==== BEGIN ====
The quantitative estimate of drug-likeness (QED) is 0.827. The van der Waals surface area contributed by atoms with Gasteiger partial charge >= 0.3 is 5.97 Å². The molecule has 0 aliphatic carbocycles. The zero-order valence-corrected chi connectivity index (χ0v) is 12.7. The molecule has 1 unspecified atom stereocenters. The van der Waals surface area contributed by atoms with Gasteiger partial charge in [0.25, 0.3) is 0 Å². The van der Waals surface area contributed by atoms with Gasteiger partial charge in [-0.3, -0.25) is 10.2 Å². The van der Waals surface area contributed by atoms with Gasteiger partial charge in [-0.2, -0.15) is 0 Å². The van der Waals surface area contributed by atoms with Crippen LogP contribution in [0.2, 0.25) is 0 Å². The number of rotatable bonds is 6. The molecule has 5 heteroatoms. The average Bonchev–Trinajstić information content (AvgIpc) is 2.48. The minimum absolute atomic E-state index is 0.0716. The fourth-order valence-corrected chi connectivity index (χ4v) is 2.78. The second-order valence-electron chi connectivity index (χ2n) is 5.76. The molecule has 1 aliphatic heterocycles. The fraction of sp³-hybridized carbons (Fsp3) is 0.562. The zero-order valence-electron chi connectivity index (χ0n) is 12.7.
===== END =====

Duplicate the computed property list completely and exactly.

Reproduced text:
The quantitative estimate of drug-likeness (QED) is 0.827. The van der Waals surface area contributed by atoms with Gasteiger partial charge >= 0.3 is 5.97 Å². The molecule has 0 aliphatic carbocycles. The zero-order valence-corrected chi connectivity index (χ0v) is 12.7. The molecule has 1 unspecified atom stereocenters. The van der Waals surface area contributed by atoms with Gasteiger partial charge in [0.25, 0.3) is 0 Å². The van der Waals surface area contributed by atoms with Gasteiger partial charge in [-0.3, -0.25) is 10.2 Å². The van der Waals surface area contributed by atoms with Gasteiger partial charge in [-0.2, -0.15) is 0 Å². The van der Waals surface area contributed by atoms with Crippen LogP contribution in [0.2, 0.25) is 0 Å². The number of rotatable bonds is 6. The molecule has 5 heteroatoms. The average Bonchev–Trinajstić information content (AvgIpc) is 2.48. The minimum absolute atomic E-state index is 0.0716. The fourth-order valence-corrected chi connectivity index (χ4v) is 2.78. The second-order valence-electron chi connectivity index (χ2n) is 5.76. The molecule has 1 aliphatic heterocycles. The fraction of sp³-hybridized carbons (Fsp3) is 0.562. The zero-order valence-electron chi connectivity index (χ0n) is 12.7.